Fensterman v Joseph, 2018 NY Slip Op 04532 [2d Dept 2018]
It is undisputed that, pursuant to CPLR 503(a), venue of the Ulster County Action is properly in Ulster County, where Bacci, one of the Ulster plaintiffs, resided at the time the action was commenced (see O'Brien v Vassar Bros. Hosp., 207 AD2d 169, 171). A motion to change venue on discretionary grounds, unlike motions made as of right, must be made in the county in which the action is pending, or in any county in that judicial district, or in any adjoining county (see CPLR 2212[a]; Minenko v Swinging Bridge Camp Grounds of N.Y., Inc., 155 AD3d 1413; Schwartz v Yellowbook, Inc., 118 AD3d 691, 692; Rubens v Fund, 23 AD3d 636, 637). The Fenstermen parties, therefore, were required to make a motion pursuant to CPLR 510(3) either in Ulster County, where the Ulster County Action was pending, in another county in the 3rd Judicial District, or in a county contiguous to Ulster County (see CPLR 2212[a]; Minenko v Swinging Bridge Camp Grounds of N.Y., Inc., 155 AD3d 1413; Schwartz v Yellowbook, Inc., 118 AD3d at 692; Rubens v Fund, 23 AD3d at 637). Since Ulster County and Nassau County are not contiguous, and Nassau County is not in the 3rd Judicial District, the Fensterman parties' motion to change venue pursuant to CPLR 510(3) based on discretionary grounds was improperly made in the Supreme Court, Nassau County (see Minenko v Swinging Bridge Camp Grounds of N.Y., Inc., 155 AD3d 1413; Schwartz v Yellowbook, Inc., 118 AD3d at 692; Rubens v Fund, 23 AD3d at 637-638). Although not argued by the parties in the Supreme Court, Nassau County, but argued on appeal, we reach this issue in the exercise of our discretion because it appears on the face of the record and could not have been avoided or explained if raised in the Supreme Court (see Rubens v Fund, 23 AD3d at 638; see also Coscia v Jamal, 156 AD3d 861).
The parties' remaining contentions need not be reached in light of our determination.
Accordingly, the Supreme Court, Nassau County, should have denied the plaintiffs' motion pursuant to CPLR 510(3) to change venue of the Ulster County Action to Nassau County for the convenience of witnesses, with leave to renew in the Supreme Court, Ulster County.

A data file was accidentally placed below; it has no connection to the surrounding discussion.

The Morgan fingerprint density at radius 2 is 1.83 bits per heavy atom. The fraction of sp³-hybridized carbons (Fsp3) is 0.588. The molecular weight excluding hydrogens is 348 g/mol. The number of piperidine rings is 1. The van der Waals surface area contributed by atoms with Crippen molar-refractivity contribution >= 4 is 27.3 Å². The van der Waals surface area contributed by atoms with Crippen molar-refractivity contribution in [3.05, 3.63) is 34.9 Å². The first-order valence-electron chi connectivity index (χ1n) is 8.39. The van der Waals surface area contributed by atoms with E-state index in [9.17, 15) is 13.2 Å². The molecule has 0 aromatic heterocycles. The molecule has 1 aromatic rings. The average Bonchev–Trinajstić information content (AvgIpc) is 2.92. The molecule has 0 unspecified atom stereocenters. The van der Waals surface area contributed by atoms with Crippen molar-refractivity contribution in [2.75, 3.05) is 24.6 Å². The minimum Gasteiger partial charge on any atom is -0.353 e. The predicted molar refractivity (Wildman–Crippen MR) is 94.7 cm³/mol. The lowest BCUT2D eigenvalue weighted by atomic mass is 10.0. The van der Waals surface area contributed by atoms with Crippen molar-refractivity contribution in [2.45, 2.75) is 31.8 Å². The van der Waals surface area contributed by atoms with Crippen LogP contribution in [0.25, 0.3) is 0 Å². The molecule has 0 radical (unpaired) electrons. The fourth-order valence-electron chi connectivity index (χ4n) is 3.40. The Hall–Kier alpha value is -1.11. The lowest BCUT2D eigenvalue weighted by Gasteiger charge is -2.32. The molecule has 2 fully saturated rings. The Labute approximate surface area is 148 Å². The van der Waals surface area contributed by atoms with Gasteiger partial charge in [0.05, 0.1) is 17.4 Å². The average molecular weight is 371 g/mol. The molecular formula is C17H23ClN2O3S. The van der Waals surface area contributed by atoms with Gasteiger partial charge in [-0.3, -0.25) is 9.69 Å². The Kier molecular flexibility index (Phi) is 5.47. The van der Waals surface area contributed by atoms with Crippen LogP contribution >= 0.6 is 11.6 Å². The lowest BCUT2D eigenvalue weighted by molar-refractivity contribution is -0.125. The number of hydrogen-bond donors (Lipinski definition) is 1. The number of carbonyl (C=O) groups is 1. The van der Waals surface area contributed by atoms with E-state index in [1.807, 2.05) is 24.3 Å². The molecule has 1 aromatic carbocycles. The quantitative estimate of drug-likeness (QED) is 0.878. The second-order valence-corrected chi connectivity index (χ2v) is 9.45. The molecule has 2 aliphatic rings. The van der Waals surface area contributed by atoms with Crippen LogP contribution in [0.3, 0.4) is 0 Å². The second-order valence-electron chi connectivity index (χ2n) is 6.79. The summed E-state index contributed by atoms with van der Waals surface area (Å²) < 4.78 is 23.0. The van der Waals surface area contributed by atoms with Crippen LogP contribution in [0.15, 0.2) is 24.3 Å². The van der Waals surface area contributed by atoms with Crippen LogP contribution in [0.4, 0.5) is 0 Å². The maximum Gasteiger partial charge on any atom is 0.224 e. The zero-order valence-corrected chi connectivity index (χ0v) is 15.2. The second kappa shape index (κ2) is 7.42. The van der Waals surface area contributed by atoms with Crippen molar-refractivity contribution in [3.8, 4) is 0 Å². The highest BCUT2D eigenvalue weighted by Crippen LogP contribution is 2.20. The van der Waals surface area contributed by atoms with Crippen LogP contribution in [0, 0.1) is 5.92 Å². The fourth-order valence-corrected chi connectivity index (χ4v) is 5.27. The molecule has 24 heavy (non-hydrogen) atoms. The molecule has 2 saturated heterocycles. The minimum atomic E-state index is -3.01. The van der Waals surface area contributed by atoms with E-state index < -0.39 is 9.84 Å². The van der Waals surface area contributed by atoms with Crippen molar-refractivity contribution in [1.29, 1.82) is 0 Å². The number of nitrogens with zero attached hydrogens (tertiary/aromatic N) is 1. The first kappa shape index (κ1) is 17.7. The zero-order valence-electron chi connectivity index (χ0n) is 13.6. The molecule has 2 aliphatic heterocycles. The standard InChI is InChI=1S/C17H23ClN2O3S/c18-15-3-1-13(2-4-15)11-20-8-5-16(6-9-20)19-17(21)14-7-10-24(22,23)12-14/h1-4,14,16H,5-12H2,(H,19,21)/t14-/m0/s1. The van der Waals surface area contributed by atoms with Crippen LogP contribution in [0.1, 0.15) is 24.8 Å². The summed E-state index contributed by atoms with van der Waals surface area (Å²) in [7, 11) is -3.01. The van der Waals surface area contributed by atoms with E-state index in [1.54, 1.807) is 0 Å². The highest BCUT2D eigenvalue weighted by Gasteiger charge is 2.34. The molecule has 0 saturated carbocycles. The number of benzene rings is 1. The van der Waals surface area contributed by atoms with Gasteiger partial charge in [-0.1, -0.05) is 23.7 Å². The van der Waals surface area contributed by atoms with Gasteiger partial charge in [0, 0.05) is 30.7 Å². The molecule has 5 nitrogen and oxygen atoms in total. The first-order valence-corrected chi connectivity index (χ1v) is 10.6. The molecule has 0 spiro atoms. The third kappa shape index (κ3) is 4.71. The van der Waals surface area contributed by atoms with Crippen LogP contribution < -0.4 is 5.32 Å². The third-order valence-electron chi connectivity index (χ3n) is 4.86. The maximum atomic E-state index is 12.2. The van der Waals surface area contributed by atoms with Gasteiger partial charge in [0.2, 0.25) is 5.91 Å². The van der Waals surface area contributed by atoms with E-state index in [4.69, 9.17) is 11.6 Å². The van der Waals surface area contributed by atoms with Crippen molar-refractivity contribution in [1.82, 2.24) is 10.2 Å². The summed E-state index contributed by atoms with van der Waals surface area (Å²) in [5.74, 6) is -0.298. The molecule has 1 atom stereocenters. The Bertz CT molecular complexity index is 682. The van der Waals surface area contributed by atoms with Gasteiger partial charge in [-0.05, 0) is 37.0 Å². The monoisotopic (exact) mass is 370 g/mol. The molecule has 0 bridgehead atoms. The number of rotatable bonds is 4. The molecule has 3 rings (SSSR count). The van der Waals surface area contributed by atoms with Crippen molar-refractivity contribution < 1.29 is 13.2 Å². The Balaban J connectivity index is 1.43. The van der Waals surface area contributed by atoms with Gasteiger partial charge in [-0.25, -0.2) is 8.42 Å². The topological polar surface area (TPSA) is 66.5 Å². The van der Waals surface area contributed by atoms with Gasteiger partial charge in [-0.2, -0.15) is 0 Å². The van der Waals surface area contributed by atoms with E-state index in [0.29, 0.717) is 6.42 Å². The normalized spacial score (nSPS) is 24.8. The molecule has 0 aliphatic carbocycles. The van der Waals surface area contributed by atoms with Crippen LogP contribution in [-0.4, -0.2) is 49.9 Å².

Bold is mine.
Patiwana v Shah, 2018 NY Slip Op 04746 [2d Dept. 2018]
CPLR 503(a) provides, in pertinent part, "except where otherwise prescribed by law, the place of trial shall be in the county in which one of the parties resided when it was commenced." Here, since the plaintiff and the defendants, the only parties to this derivative action (see Niles v New York Cent. & Hudson Riv. R. R. Co., 176 NY 119, 124; Flynn v Brooklyn City R. R. Co., 158 NY 493, 508; Jones v Van Heusen Charles Co., 230 App Div 694, 697; cf. Jacobs v Cartalemi, 156 AD3d 605; Barbaro v Spinelli, 121 AD3d 727, 728), were residents of Nassau County when it was commenced, venue was improperly placed in Queens County. Contrary to the plaintiff's contention, the fact that two of the corporations and the LLC are located in Queens County did not make Queens County a proper venue to commence this action, since those entities are not parties to the action.
Furthermore, venue could not have been properly placed in Queens County pursuant to CPLR 507. While CPLR 507 mandates that venue of an action which seeks a judgment that will "affect the title to, or the possession, use or enjoyment of, real property" shall be placed in the county where the property is located (see Clark v Clark, 93 AD3d 812, 816), here, the action seeks, inter alia, a determination of the plaintiff's membership interest in the LLC (see Fish v Davis, 146 AD3d 485, 486; Rubinstein v Bullard, 285 AD2d 366, 367; Suddin v Lynbrook Gardens Co., 127 Misc 2d 406, 409 [Sup Ct, Special Term, NY County]). In opposition to the motion, the plaintiff failed to demonstrate that the relief he is seeking will affect real property in Queens County.
The plaintiff failed to move by notice of cross motion to retain venue in Queens County pursuant to CPLR 510(3), and we decline to review the plaintiff's informal request in the exercise of discretion (see CPLR 2215; Fried v Jacob Holding, Inc., 110 AD3d 56, 64, 65).